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Medications risk and pregnancy: Perception and practice of pharmacists in Gondar town, North West Ethiopia. A cross-sectional study | Abstract
Journal of Clinical & Experimental Pharmacology

Journal of Clinical & Experimental Pharmacology
Open Access

ISSN: 2161-1459

Abstract

Medications risk and pregnancy: Perception and practice of pharmacists in Gondar town, North West Ethiopia. A cross-sectional study

Abebe Basazn Mekuri, MelkamuNega Melesse, ZemeneDemelashKifle, Mohammedbrhan Abdelwuh

Background: Medications use during the gestation period is common. Pharmacy professionals are the most available health practitioners and have an important role in medication safety during pregnancy. This study aimed to assess the perception and practice of pharmacy professionals towards the risk of medication use during pregnancy in Gondar town.

Method: Across-sectional survey was conducted on pharmacists who are working in community and hospital pharmacies in Gondar town, northwest Ethiopia. Data were collected using structured questionnaires measuring perception, and practice of respondents through face-to-face interviews. The collected data were entered and analyzed using Statistical Packages for Social Sciences (SPSS) version 24. Descriptive and Student’s t-test analyses were used to describe and assess the association between different variables. The results were presented in numbers, percentages, and mean (± SD and 95% CI).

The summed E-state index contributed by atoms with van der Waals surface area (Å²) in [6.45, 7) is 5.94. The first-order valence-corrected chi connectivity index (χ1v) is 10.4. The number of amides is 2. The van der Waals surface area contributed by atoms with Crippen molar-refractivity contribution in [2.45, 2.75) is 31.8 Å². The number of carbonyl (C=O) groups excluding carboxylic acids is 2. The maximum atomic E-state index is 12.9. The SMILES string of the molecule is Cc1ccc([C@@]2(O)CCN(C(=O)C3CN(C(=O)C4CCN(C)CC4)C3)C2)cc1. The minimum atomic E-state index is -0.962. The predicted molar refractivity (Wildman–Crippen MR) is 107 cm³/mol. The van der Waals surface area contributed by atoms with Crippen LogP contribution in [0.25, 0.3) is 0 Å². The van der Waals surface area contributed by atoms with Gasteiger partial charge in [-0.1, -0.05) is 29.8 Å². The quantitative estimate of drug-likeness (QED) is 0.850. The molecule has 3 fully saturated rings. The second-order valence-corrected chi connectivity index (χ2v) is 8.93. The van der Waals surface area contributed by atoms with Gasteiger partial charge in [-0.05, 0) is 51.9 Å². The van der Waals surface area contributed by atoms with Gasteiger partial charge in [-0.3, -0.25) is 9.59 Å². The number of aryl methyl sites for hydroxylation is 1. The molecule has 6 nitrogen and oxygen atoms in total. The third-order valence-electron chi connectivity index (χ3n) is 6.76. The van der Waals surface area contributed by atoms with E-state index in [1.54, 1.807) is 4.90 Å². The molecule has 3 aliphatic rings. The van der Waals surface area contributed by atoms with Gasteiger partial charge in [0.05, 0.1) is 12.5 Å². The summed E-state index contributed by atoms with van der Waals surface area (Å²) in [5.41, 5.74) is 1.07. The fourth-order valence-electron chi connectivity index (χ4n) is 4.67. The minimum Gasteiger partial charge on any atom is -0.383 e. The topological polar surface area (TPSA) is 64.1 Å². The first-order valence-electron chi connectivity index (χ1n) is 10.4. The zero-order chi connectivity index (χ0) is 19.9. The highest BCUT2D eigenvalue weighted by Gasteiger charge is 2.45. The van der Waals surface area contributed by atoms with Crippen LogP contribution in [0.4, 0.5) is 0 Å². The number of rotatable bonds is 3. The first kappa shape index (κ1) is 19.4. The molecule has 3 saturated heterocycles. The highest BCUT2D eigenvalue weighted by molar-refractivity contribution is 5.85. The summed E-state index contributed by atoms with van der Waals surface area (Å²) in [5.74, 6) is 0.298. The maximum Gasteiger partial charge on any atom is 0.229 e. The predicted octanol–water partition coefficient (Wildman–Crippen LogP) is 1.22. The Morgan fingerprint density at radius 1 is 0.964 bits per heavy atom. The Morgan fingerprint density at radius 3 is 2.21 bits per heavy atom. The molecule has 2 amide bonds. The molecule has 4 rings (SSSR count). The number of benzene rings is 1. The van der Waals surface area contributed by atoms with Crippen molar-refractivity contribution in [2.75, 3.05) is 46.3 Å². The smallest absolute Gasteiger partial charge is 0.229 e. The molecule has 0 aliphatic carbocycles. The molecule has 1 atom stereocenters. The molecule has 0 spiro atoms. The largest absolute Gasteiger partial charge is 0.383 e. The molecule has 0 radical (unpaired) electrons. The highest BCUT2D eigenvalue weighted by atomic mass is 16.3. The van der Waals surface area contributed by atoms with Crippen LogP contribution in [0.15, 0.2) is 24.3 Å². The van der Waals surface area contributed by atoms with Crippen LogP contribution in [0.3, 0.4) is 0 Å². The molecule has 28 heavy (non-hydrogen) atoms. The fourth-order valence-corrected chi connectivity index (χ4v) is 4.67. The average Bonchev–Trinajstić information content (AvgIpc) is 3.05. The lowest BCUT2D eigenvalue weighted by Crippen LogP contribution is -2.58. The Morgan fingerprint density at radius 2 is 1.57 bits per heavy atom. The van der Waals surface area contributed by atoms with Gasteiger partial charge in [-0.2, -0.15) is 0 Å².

Results: Out of 137 pharmacy professionals invited to participate, 135 were completed the survey with a 98.5% response rate.The mean age of respondents was 28.64 years with a standard deviation of ± 5.0. The majority of respondents (57.8%) had more than five years of work experience. There was a significant difference observed in the perception and practice of respondents towards the risk of medication use during pregnancy. Among total respondents, 48.4% of them had a poor perception and more than half of the participants (55.6%) agreed that all currently available drugs are safe during pregnancy. More than half of respondents (56.7%) had poor practice and 65.2% of respondents did not ask whether there is pregnancy or not. Additionally, there was a significant difference observed for educational qualification, age, and years of experience of the pharmacists in their score of perception test (p=0.005, p=0.019, and p=0.014, respectively). Similarly, there was a significant difference seen in their score of perception test; sex (p=0.039), age (p=0.043), and working sectors (p=0.001).

Conclusion: This study revealed that there is a wide gap in perception and practice of pharmacists towards the risk of medication use during pregnancy in the study area. This gap can be fulfilled by providing focused educational intervention to all pharmacists.

Published Date: 2020-10-30; Received Date: 2020-10-21

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